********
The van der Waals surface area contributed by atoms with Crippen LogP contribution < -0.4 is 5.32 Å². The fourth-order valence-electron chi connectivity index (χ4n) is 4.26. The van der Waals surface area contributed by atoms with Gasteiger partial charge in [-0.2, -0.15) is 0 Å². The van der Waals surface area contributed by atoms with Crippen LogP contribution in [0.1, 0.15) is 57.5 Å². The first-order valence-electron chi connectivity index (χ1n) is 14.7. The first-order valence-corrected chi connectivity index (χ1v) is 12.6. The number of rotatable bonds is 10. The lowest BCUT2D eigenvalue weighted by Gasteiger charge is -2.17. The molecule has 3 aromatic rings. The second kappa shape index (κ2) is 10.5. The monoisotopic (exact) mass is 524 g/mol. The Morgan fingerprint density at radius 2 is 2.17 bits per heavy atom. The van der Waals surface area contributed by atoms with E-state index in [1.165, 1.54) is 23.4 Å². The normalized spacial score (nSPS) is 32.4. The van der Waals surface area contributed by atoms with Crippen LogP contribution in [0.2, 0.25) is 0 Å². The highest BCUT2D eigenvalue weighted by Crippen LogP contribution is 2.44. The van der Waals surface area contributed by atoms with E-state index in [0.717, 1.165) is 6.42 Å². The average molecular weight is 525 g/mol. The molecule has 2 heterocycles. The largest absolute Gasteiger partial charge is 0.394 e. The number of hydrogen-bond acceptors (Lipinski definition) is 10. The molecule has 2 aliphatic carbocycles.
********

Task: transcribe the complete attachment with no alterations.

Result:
The van der Waals surface area contributed by atoms with Crippen LogP contribution < -0.4 is 5.32 Å². The fourth-order valence-electron chi connectivity index (χ4n) is 4.26. The van der Waals surface area contributed by atoms with Gasteiger partial charge in [-0.2, -0.15) is 0 Å². The van der Waals surface area contributed by atoms with Crippen LogP contribution in [0.1, 0.15) is 57.5 Å². The first-order valence-electron chi connectivity index (χ1n) is 14.7. The first-order valence-corrected chi connectivity index (χ1v) is 12.6. The number of rotatable bonds is 10. The lowest BCUT2D eigenvalue weighted by Gasteiger charge is -2.17. The molecule has 3 aromatic rings. The second kappa shape index (κ2) is 10.5. The monoisotopic (exact) mass is 524 g/mol. The Morgan fingerprint density at radius 2 is 2.17 bits per heavy atom. The van der Waals surface area contributed by atoms with E-state index in [1.165, 1.54) is 23.4 Å². The normalized spacial score (nSPS) is 32.4. The van der Waals surface area contributed by atoms with Crippen LogP contribution in [0.2, 0.25) is 0 Å². The highest BCUT2D eigenvalue weighted by Crippen LogP contribution is 2.44. The van der Waals surface area contributed by atoms with E-state index in [0.717, 1.165) is 6.42 Å². The average molecular weight is 525 g/mol. The molecule has 2 heterocycles. The largest absolute Gasteiger partial charge is 0.394 e. The number of hydrogen-bond acceptors (Lipinski definition) is 10. The molecule has 2 aliphatic carbocycles.